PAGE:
A coloured bar chart comparing compliance with the required written policies, procedures and controls for identifying customer requirements and IVCOP assessed in a desk-based review (which assesses technical compliance) versus the implementation of the written policies, procedures and controls assessed at an on-site inspection. This chart shows in both identifying customer requirements and IVCOP, reporting entities are less compliant when implementing their written policies, procedures and controls compared with technical compliance. A coloured bar chart comparing compliance with the required written policies, procedures and controls for identifying customer requirements and IVCOP assessed in a desk-based review (which assesses technical compliance) versus the implementation of the written policies, procedures and controls assessed at an on-site inspection. This chart shows in both identifying customer requirements and IVCOP, reporting entities are less compliant when implementing their written policies, procedures and controls compared with technical compliance. A coloured bar chart comparing compliance with the required written policies, procedures and controls for identifying customer requirements and IVCOP assessed in a desk-based review (which assesses technical compliance) versus the implementation of the written policies, procedures and controls assessed at an on-site inspection. This chart shows in both identifying customer requirements and IVCOP, reporting entities are less compliant when implementing their written policies, procedures and controls compared with technical compliance.

Enhanced customer due diligence:

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Enhanced CDD requires more sophisticated AML/CFT measures to be adopted in certain higher risk situations (including those identified in the risk assessment). There are different types of enhanced CDD. Depending on the situation, this means there are different requirements that must be met, including for:

1. Source of funds or wealth verification for higher risk customers/transactions/activities:

In some circumstances, it is necessary to obtain and verify information relating to the source of funds or wealth of the customer. When this type of enhanced CDD is triggered, a reporting entity is required to take reasonable steps to verify, according to the level of risk involved, the legitimacy of the customer’s money or assets.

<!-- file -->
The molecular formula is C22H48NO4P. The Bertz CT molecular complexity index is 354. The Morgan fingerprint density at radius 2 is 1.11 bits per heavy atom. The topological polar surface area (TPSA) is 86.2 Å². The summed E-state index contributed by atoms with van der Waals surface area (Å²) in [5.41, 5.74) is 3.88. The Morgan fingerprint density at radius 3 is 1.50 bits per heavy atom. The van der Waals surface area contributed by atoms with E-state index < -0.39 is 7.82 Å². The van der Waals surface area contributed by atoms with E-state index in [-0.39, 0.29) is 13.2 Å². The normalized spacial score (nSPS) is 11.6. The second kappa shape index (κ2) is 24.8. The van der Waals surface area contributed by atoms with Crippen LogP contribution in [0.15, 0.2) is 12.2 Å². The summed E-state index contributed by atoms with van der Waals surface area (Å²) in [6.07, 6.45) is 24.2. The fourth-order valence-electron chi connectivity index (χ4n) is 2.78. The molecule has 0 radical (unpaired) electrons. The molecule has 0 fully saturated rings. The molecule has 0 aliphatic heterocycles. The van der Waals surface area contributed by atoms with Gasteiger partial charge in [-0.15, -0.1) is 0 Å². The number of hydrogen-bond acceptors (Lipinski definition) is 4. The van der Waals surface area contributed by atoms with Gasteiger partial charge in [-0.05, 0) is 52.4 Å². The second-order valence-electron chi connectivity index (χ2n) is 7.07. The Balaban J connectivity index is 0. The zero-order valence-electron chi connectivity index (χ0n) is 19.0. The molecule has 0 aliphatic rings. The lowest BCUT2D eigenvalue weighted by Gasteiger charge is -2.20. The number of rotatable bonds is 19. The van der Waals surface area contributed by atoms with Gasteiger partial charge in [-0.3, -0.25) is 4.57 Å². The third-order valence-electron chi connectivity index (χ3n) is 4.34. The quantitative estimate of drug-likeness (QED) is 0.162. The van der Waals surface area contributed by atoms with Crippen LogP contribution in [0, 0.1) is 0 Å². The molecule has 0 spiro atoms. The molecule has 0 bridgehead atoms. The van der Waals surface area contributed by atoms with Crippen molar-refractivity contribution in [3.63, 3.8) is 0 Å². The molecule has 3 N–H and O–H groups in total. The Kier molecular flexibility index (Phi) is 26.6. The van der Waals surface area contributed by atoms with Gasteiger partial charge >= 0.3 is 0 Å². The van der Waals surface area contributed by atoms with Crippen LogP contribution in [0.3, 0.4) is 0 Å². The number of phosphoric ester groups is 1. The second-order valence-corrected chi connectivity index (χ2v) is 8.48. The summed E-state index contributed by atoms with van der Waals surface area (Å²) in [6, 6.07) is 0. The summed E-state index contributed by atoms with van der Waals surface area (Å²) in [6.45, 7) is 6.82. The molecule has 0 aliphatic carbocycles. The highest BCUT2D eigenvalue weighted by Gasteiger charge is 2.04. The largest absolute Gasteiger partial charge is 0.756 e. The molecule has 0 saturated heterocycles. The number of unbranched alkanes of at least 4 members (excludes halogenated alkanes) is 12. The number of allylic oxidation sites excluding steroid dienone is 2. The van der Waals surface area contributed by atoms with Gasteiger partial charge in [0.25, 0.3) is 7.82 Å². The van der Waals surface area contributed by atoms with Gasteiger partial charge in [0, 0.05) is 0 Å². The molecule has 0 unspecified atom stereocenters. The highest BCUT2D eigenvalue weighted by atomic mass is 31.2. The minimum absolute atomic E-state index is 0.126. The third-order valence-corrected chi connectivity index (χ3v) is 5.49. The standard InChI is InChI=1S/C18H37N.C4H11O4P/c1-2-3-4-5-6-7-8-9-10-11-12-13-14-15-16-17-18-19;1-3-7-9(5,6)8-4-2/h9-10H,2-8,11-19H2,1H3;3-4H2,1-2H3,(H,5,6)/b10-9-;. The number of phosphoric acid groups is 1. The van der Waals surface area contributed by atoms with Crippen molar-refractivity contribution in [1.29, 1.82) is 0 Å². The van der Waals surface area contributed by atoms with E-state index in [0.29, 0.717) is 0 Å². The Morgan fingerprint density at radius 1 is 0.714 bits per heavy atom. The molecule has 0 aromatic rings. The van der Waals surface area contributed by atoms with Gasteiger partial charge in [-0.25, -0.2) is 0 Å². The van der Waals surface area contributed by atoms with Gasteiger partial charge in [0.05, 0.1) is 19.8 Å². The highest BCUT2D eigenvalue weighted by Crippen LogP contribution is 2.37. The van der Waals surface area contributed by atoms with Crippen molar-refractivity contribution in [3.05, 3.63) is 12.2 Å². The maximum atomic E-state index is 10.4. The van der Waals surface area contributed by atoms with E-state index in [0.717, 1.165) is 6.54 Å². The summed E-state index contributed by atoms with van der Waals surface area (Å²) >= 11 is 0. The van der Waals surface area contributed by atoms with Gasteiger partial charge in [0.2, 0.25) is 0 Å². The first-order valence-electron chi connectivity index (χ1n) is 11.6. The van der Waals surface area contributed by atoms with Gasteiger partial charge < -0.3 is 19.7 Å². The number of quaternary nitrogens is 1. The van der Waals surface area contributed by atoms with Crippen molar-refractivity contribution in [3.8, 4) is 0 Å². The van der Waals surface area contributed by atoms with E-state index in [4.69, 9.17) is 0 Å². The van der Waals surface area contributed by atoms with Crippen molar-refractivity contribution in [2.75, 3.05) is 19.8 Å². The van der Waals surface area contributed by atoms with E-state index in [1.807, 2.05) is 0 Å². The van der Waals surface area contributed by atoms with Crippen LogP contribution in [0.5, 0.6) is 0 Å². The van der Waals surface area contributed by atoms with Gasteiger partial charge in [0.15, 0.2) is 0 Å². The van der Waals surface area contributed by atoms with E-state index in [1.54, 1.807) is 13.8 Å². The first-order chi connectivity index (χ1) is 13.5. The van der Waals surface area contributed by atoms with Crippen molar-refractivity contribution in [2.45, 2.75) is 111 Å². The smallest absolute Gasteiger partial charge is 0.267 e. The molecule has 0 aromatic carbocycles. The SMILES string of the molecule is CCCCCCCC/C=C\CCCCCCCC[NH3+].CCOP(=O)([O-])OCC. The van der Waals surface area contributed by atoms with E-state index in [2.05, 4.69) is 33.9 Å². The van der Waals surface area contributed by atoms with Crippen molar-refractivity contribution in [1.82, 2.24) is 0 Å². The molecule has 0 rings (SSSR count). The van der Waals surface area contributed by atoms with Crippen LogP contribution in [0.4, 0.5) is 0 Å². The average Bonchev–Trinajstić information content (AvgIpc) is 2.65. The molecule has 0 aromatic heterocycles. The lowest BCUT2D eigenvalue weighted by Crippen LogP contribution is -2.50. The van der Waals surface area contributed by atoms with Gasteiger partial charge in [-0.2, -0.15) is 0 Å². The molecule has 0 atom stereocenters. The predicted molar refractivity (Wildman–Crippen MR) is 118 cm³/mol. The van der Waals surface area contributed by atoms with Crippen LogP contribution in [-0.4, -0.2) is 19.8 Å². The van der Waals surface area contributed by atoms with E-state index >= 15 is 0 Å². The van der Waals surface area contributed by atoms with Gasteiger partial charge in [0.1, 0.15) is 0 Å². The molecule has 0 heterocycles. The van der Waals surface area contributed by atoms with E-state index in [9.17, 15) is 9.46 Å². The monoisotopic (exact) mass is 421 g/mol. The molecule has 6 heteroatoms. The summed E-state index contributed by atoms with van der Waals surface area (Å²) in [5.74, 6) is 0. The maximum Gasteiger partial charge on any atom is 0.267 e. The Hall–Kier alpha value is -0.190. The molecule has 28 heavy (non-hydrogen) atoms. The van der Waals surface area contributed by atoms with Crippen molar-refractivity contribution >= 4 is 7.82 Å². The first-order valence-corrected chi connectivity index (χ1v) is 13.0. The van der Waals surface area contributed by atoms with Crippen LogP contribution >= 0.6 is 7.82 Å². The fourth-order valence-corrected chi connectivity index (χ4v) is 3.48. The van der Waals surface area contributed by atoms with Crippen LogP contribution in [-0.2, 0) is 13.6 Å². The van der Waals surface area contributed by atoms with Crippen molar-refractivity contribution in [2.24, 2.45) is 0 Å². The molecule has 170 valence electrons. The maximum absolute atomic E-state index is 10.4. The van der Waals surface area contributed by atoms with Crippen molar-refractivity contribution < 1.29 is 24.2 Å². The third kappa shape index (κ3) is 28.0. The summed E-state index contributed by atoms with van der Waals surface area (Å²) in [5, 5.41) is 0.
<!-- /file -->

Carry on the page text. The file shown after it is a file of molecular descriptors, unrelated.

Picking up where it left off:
This type of enhanced CDD may be required prior to an occasional transaction or activity being conducted, or prior to a business relationship being established. Alternatively, this type of enhanced CDD might be triggered within an established business relationship where the level of risk requires it. This includes if the customer seeks to conduct a complex, unusually large transaction or an unusual pattern of transactions with no apparent or visible economic or lawful purpose.

2. Politically Exposed Persons (PEPs)

Reporting entities must take steps to identify whether a customer is a PEP, obtain senior management approval to establish a business relationship with a PEP, and obtain and verify information regarding their source of funds or wealth.

3. Wire Transfers

The wire transfer provisions relate specifically to information that must be obtained and verified and accompany a transfer of funds by electronic means of NZ$1,000 and over. The relevant provisions are dependent on whether the reporting entity is an ordering, intermediary or beneficiary institution of a wire transfer. Ordering or beneficiary institutions of an international wire transfer must also submit a PTR to the FIU.

4. New or developing technologies that might favour anonymity

If customers, products or services are involved in new or developing technology that may favour anonymity, additional measures are required to mitigate the additional ML/TF risk.

  • Most reporting entities have written policies, procedures and controls covering the various types of enhanced CDD and the circumstances in which it is required.
  • At our inspections, we also found that most reporting entities understood that additional AML/CFT measures are required for higher risk customers or situations. They also understood that applying these additional measures when required is key to being able to effectively detect and deter ML/TF.
  • However, our inspections also found some instances of higher-risk customers, activities or transactions not being consistently identified, monitored or even looked for. When they were identified, information regarding the source of funds or wealth of the customer may have been obtained but was not always being verified from reliable and independent sources.
  • Some reporting entities were also confused about the difference between the enhanced CDD wire transfer provisions, and when they were required to verify the source of the customer’s funds or wealth. These are two different types of enhanced CDD. The wire transfer provisions only apply to a transfer of funds by electronic means.
Our findings – applying enhanced CDD, PEPs and wire transfer provisions